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Monday, August 18, 2014

Plato on Thymos

The training of the body is directly related to the development of a fundamental aspect of the human psyche: what Plato, that pre-eminent teacher of teaching, called thymos. In English we don’t have a word for this concept, but it encompasses both bravery and the urge for glory. Perhaps the closest we have is “spiritedness,” as in “a spirited competitor.” Plato knew that thymos is a marvelous quality that needs to be developed and strengthened, especially in those who represent the community as soldiers...

In “The Republic,” Plato seeks to correct the values of Homer’s warriors. Courage, he tells us, is not being absolutely fearless, the way Achilles is. Courage is knowing what and what not to be afraid of. Knowing: Plato believes that reason should always rule the drive for glory. He thinks we should never risk turning ourselves into beasts by letting our hunger for glory rule us, even for a moment.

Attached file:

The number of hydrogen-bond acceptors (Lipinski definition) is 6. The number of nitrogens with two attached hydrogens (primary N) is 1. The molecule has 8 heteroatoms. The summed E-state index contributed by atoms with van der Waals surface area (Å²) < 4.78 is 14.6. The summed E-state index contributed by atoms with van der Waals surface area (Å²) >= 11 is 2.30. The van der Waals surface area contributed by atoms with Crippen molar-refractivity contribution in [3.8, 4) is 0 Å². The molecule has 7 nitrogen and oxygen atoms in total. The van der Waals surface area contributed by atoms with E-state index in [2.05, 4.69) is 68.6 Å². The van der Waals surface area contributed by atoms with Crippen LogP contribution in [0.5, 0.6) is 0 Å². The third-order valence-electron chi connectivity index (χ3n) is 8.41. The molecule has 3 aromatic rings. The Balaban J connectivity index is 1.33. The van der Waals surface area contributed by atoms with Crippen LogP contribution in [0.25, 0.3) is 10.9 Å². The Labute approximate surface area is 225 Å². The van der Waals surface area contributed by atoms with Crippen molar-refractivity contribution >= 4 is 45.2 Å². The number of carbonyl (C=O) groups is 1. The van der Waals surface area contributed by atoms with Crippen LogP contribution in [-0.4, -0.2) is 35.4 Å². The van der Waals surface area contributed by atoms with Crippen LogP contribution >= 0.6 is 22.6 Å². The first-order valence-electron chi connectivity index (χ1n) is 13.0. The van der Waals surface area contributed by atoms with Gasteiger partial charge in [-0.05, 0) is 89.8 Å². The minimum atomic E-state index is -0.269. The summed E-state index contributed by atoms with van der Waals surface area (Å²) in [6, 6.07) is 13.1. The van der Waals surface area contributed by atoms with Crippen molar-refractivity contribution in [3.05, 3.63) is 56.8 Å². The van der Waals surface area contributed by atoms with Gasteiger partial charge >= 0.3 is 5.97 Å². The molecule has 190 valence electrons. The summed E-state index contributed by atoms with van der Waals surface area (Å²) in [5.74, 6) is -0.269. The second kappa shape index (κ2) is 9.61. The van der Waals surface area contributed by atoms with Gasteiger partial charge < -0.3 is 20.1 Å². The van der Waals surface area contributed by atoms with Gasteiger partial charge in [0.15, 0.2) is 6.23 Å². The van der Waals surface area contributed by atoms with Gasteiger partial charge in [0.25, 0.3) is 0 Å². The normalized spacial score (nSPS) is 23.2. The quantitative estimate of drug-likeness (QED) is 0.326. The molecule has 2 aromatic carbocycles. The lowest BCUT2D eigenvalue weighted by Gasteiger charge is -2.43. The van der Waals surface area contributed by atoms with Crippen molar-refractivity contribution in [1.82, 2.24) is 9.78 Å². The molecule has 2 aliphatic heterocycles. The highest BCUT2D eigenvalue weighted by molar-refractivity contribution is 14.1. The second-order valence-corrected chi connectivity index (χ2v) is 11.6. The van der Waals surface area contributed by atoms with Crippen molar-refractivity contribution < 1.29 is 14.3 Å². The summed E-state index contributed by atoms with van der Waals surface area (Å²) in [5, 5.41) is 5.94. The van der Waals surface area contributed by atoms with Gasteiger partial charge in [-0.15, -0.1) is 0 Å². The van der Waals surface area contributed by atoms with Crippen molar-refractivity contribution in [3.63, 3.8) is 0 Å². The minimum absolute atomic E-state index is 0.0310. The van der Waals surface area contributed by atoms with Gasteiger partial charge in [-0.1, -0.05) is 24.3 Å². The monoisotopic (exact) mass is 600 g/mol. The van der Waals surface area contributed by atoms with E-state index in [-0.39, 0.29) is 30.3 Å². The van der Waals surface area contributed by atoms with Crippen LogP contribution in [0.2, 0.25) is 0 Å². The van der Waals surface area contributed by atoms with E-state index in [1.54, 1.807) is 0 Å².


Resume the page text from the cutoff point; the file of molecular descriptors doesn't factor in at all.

Read it all here.

Related reading: Nubian Warriors

1 comment:

  1. Right, yet Peter Benson says that Plato's use of Thymos does not include the desire for public recognition. I don't think that is correct.